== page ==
What Was the Mystery Behind the Great Kentucky Meat Shower?
What Was the Mystery Behind the Great Kentucky Meat Shower? The Kentucky Meat Shower is still shrouded in mystery today, There exist several explanations as to how this occurred and what the “meat” was.
The most popular being the Vulture theory, in which a group of vultures regurgitated their meals; and the pieces fell to earth from a reasonable height and the light breeze caught the meat, causing it to fall across the farm like rain. However, the initial theory was of nostoc bacteria.
The Kentucky meat shower was an incident occurring for a period of several minutes on March 3, 1876, where what appeared to be flakes or pieces of red meat fell from the sky in a yard area near the settlement of Rankin in Bath County, Kentucky.
One article, dated March 9, 1876, and reprinted the next day in the New York Times, described a Mrs. Mary Crouch who was in her yard making soap when flakes of meat began to fall down around her. “The sky was perfectly clear at the time, and she said it felt like large snowflakes,” read the article. “One piece fell near her which was three or four inches square.”
In the coming days, many neighbors stopped by to see the result of the meat shower for themselves. One named Harrison Gill later reported that meat was everywhere on the farm. It hung from fences and lay all over the ground. People quickly went about trying to figure out what the meat was and where it came from. One local hunter inspected the meat and declared it came from a bear.
The exact type of meat was never identified, with the meat appearing to be beef, but according to the two gentlemen who tasted it judged it to be mutton or venison, and the Crouch family cat gorged on the fortuitous feast. Dr. A. Mead Edwards and Dr. J.W.S. Arnold identified the meat as lung tissue from either a horse or a human infant, “the structure of the organ in these two cases being almost identical”, from the sample he was given.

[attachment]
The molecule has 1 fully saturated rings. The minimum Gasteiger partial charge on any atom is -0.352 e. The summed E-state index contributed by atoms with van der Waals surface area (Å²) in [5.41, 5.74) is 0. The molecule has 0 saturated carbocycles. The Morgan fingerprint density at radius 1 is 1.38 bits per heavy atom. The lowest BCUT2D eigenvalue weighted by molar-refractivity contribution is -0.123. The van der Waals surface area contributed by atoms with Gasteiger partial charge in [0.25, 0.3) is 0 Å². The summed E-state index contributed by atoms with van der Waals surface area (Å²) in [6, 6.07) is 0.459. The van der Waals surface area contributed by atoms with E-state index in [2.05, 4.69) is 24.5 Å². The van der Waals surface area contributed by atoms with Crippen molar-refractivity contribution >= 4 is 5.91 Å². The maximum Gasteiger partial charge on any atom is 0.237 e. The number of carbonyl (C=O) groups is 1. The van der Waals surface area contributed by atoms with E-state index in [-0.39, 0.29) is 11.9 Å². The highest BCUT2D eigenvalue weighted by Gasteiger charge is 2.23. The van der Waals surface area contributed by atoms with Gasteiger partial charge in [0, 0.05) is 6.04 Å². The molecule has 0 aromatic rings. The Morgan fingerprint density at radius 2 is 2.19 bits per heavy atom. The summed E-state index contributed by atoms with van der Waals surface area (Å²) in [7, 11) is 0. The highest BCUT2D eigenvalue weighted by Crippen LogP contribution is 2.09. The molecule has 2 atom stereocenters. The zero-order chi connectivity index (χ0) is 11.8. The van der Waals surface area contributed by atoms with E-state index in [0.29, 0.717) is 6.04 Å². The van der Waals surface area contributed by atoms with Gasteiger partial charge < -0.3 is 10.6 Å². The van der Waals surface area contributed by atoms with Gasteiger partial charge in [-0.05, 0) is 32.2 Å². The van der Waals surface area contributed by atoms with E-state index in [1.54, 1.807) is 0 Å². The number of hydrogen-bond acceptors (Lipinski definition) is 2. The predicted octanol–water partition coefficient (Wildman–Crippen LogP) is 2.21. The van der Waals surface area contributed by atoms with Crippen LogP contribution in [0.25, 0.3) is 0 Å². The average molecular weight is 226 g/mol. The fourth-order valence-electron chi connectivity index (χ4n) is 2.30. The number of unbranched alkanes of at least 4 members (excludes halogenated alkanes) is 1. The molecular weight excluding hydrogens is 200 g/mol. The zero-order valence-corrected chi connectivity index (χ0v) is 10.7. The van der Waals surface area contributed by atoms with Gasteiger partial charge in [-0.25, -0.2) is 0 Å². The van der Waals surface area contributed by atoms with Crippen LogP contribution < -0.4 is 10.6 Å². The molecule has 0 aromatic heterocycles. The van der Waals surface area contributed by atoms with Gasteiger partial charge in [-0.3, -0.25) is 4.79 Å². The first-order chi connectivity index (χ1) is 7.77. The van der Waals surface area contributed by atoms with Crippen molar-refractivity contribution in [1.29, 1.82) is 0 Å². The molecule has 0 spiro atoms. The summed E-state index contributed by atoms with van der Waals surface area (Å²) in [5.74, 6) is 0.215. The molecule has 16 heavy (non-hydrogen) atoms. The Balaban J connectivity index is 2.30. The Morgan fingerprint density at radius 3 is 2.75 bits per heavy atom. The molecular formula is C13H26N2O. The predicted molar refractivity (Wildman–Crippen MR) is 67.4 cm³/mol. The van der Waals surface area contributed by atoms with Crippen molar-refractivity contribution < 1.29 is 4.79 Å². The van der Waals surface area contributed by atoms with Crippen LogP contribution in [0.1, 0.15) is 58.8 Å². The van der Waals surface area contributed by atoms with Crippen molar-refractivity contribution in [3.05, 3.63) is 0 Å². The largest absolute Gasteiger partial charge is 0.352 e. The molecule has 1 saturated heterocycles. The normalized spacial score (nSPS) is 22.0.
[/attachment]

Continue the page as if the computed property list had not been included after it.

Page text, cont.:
Theories regarding the origin of the meat shower abounded. One early idea was that the meat was actually nostoc, a type of bacteria that swells to look like a clump of seaweed when exposed to moisture. However, lab tests confirmed the meat shower was actually bits of muscle, lung, and cartilage, dashing that idea.
Another disconcertingly violent theory proposed that two brothers had gotten into a knife fight, and a twister picked up the gory carnage and deposited it over the residents of Olympia Springs.
The favorite theory, however, is one proposed by humorist William Livingston Alden. “The obvious conclusion is that the Kentucky shower of meat was really a meteoric shower,” wrote Alden in a New York Times article published on March 11, 1876.
The article explains that since “meteoric stones” constantly revolve around the sun, it would also stand to reason that “there revolves about the sun a belt of venison, mutton, and other meats, divided into small fragments which are precipitated about the earth.”
Alden continues to explain that previously, scientists had theorized that meteors were the result of exploded planets, so the meat shower must be “inhabitants who formerly occupied the wrecked planet”—essentially, that the meat was exploded alien livestock.
In 1876, the idea of solving every riddle just didn’t exist yet, so people were largely okay with a relatively plausible solution. Several scientists believed that the meat shower was a result of vomiting vultures, a theory first proposed by an unnamed Ohio farmer and later by Dr. L. D. Kastenbine who published a hypothesis that many still support today.
Kentucky is home to turkey vultures that gorge themselves on carrion, limiting their ability to fly. These birds are most likely to vomit for a strategic reason. They’re known to projectile vomit to ward off predators. If spooked, the birds need to immediately take flight, and lighten their load by regurgitating their last meal.
As it turns out, the unlucky Mrs. Crouch was likely rained on by a buzzard barf blizzard. One of the articles also posits that it’s possible that the vultures feasted on sheep treated with strychnine, a poison used to target coyotes. The vultures may have vomited in response to feeding on poisoned meat.